One in 10 children in some areas didn’t get vaccinated against dangerous diseases because their parents declined treatment.
The Ministry of Health data provides insight before the historic Covid-19 vaccine rollout – and related information campaign starting this month -because it shows how many families declined to give their child at least one core vaccination.
The figures don’t include those not in contact with the health system – such as families not attending a GP practice, or those who didn’t turn up at appointments or for whom no address or contact information is known.
One DHB has hailed the information as “exciting”, given it could indicate vaccine hesitancy.
The data records at least one vaccine decline among parents/caregivers whose child turned 2 between July 1 and September 30 last year.
Nationwide, this group was nearly 6 per cent, but was much higher in some regions including Northland (12 per cent), Lakes (10 per cent), Bay of Plenty (10 per cent) and West Coast (9 per cent).
The lowest decline rate was in Auckland and Canterbury DHB boundaries (3 per cent).
There were also differences by ethnicity: the decline rate was 9 per cent for Māori, 6 per cent for Pākehā, 4 per cent for Pacific and 1 per cent for Asian.
The ministry said it doesn’t record which parents may later consent to their children being vaccinated, and said a small number of declines could look like large percentages if they fell within a small population.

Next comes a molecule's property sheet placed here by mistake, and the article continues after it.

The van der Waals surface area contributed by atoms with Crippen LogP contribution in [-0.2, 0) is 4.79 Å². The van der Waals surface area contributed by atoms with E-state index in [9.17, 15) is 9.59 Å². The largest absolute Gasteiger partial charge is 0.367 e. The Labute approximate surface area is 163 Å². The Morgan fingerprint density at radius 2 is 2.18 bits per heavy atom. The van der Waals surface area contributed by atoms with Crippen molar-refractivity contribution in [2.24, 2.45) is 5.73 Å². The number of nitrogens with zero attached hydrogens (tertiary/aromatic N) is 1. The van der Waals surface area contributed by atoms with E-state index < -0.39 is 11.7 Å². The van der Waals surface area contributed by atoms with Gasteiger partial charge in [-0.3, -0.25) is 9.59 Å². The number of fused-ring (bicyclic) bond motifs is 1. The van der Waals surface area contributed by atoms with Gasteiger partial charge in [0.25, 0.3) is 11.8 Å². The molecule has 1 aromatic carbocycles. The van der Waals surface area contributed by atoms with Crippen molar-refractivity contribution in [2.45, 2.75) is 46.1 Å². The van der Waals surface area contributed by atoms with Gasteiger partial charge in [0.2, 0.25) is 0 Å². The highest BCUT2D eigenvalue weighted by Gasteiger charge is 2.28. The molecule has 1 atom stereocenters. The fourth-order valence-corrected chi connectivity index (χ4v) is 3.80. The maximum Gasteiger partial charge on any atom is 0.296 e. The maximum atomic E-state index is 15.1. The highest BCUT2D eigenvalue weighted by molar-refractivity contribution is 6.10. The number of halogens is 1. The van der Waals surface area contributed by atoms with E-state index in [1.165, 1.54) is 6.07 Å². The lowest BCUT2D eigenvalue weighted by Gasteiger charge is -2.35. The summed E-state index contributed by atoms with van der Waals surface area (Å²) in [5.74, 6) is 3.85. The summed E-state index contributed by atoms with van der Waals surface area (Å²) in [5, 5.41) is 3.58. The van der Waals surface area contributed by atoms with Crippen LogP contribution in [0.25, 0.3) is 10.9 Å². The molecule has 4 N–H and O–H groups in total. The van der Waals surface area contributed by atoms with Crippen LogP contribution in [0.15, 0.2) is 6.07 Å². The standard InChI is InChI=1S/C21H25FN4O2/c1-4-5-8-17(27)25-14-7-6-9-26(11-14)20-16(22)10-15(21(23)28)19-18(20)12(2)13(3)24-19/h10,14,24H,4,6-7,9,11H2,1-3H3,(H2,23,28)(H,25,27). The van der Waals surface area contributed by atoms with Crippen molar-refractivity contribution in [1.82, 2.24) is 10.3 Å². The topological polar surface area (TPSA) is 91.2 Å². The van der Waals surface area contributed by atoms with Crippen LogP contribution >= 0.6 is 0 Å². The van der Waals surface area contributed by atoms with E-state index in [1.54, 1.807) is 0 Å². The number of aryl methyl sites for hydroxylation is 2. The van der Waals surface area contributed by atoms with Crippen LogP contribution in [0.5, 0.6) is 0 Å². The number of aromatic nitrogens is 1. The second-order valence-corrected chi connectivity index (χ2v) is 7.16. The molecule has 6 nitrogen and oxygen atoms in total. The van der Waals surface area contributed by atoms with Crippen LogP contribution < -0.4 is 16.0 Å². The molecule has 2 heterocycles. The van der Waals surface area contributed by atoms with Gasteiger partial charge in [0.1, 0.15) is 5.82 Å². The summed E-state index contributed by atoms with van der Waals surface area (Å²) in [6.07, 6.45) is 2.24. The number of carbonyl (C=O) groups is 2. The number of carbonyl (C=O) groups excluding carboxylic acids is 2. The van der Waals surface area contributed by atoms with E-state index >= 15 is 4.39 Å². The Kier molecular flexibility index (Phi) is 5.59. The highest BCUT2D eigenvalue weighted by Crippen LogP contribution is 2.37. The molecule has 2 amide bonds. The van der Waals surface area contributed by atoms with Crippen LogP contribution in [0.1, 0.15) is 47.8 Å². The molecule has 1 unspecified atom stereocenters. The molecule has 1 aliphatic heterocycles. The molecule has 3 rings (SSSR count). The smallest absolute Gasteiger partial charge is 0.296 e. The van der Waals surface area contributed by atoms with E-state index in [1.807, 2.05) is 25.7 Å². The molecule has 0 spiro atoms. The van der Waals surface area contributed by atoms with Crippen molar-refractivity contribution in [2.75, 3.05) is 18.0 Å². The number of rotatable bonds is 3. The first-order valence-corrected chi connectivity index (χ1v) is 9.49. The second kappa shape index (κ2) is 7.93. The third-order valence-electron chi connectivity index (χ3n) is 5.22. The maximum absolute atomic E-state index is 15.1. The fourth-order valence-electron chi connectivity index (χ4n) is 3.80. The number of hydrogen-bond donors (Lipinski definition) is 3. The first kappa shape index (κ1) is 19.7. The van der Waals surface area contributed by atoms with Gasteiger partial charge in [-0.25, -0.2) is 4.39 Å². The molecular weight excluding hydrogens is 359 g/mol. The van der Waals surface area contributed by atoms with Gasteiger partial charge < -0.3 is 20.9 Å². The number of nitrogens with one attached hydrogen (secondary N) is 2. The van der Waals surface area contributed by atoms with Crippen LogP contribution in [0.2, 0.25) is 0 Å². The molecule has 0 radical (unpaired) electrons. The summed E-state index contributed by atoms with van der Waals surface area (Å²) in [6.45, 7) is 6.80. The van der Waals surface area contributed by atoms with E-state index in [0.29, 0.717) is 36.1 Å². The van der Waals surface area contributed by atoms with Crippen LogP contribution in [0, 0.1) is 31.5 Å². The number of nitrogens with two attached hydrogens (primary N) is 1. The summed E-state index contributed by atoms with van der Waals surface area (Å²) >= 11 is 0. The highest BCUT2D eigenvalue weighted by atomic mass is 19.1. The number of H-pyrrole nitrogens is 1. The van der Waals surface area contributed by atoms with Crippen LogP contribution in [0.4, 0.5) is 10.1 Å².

Immunisation coverage for 2-year-olds was 90 per cent over the same period.
The data was praised as “exciting” by Dr Karen Bartholomew, director of health outcomes at Auckland DHB, during a December board meeting, saying such information “had been requested for some time”, and provided a view across DHBs of vaccine hesitancy.
Border and high-risk workers are set to be vaccinated in March or April, and the general public from around the middle of the year. The Government aspires to have everyone who wants a vaccination receiving it by the end of the year.
Director general of health Dr Ashley Bloomfield last week said polling showed about 70 per cent of New Zealanders would be prepared to get vaccinated, and a further 20 per cent – the “vaccine hesitant” – would get a jab if they were very sure it was safe. About 10 per cent said they wouldn’t.
It is the hesitant group that will be targeted strongly by a campaign due to begin in the next few weeks.
The Government is aiming to vaccinate 90 per cent of the population. Bloomfield said 70 per cent vaccination would be the minimum needed for herd immunity, depending on factors including vaccine efficacy.
“The key point here is the more people who are vaccinated, the more people who have individual protection, and the more likely we are to be able to get that herd immunity effect, where we stop any transmission within the community, if the virus is there.”
A ministry spokesperson said planning for the largest vaccination programme in New Zealand’s history “is continuing to work at pace”, and a public information programme would start this month.
As well as the surveys, the ministry was using research papers and strategies from the World Health Organisation and OECD to inform this work.
“Our main focus is on providing clear, consistent access to trusted and transparent information.”
Research released this week used data from the Growing Up in New Zealand longitudinal study looked at reasons for vaccine hesitancy, and found mothers were about 14 per cent less likely to immunise their young children if they were discouraged, with family having the strongest influence, followed by health professionals.
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